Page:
case involves a clash of deeply significant public policies.
As a modern society, we condemn domestic violence and have
vested police with the power and duty to investigate and to
intervene. As a society governed by our constitutions, there
are limits on the State's power to punish speech, to
demand an individual's active cooperation, or to intrude
into a home.
homes hold a special place in our constitutional
jurisprudence. It is the first place specifically called out
in our constitution, and it is called out to give it special
protection. Under our constitution, "[n]o person shall
be disturbed in his private affairs, or his home
invaded, without authority of law." CONST, art. I,
§ 7 (emphasis added). "In no area is a citizen more
entitled to his privacy than in his or her home. For this
reason, 'the closer officers come to intrusion into a
dwelling, the greater the constitutional
protection'." State v. Young, 123 Wn.2d
173, 185, 867 P.2d 593 (1994) (citation omitted) (quoting
State v. Chrisman, 100 Wn.2d 814, 820, 676 P.2d 419
(1984)). Officers must have a warrant or a well-established
exception to the warrant requirement before intruding into a
home. Id. at 181. Our constitutions also rigorously
protect speech, even obnoxious speech. State v. E.J.
J., 183 Wn.2d 497, 501, 354 P.3d 815 (2015).
bystander called 911 about a loud, late-night argument in a
home. Police officers, appropriately concerned about domestic
violence, went to that home to investigate. They heard an
argument and demanded entry. Solomon McLemore and his
girlfriend, Lisa,  lived in that home, refused to open
their door, and told the officers to go away. Instead, the
officers broke down that door under a well-established
exception to the warrant requirement: community caretaking.
However, when the officers found that no one was injured and
that there was no evidence of any other crime, they arrested
McLemore for obstruction of a law enforcement officer. This
arrest appeared to be mostly based on McLemore's
belligerent refusal to open his door. He was subsequently
convicted of the charge. We must decide whether, under the
obstruction statute as properly limited to its constitutional
scope and the facts of this case, the conviction may stand.
It may not.
one night, a bystander heard a disturbance and called 911.
Three Shoreline police officers responded and heard the
sounds of an argument coming from an apartment above a dry
cleaner's shop. Police heard a woman shouting,
'"[Y]ou can't leave me out here, '"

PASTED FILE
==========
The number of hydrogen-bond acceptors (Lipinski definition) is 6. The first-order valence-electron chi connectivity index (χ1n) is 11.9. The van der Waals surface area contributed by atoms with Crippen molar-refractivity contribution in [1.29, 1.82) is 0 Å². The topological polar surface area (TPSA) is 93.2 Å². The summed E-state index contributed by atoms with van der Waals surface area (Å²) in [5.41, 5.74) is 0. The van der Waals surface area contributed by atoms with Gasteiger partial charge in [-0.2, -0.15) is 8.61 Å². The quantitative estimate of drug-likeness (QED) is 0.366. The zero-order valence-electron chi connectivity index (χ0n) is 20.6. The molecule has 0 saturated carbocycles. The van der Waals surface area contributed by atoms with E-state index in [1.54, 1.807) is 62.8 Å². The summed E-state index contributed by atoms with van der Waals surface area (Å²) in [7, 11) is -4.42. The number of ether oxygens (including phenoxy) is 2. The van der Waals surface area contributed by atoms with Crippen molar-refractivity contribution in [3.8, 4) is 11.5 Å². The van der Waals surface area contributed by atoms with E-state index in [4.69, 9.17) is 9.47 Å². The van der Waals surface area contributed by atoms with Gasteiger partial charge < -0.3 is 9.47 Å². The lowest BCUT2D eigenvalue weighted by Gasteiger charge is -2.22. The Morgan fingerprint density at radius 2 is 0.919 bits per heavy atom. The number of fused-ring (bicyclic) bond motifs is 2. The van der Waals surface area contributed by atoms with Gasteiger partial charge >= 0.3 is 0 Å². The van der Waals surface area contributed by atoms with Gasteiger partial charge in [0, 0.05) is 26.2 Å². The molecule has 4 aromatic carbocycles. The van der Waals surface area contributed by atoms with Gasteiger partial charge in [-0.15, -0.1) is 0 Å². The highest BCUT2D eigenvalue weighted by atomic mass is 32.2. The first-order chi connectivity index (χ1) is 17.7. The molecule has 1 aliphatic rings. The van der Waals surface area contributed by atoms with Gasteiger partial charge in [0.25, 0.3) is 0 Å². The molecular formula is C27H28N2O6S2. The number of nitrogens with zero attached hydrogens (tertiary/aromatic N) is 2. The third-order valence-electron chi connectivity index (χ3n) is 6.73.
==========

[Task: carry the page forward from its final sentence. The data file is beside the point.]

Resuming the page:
'"I'm going to call the police, '" and
"something along the lines of 'I'm reconsidering
our relationship'." Clerk's Papers (CP) at 149.
The officers knocked on the door of the apartment, rang the
doorbell, announced they were Shoreline police, and demanded
to be let in. No one in the apartment replied, but the sounds
of the argument stopped. Using amplification and much
profanity, the officers insisted they would break down the
door if they were not let in. McLemore told them to leave.
After several minutes of this, police heard the sound of
breaking glass. The officers started to break down the door.
and Lisa lived together with their six month old son in that
apartment. The couple had had a difficult night. McLemore had
accidentally broken a window, and Lisa was upset about having
to repair it. McLemore had told Lisa he would clean up the
glass but instead went to play pool with a friend. When he
came home at about one o'clock in the morning, he and
Lisa argued. Since their child was asleep, they took their
argument outside to a balcony. McLemore claimed he
accidentally locked Lisa outside on that balcony when he came
in. Minutes after he let Lisa back in, the police started
banging on their door. McLemore told the officers that they
were okay, that he was recording the incident, and that they
should leave. At McLemore's insistence, Lisa confirmed
that she was fine and that she also wanted the officers to
leave. Instead, rightfully concerned about domestic violence,
the officers broke down her door.
the door was "completely destroyed," CP at 152, the
officers entered with their guns drawn, handcuffed McLemore,
and put Lisa and McLemore into separate police cars. Officers
determined Lisa was not injured. Lisa told the officers that
the couple had not opened the door because they were afraid
one of them would be arrested if they did. Officers arrested
McLemore for obstruction of a law enforcement officer under
RC W 9A.76.020. No other charges were filed.
trial, McLemore moved to dismiss the charge on the grounds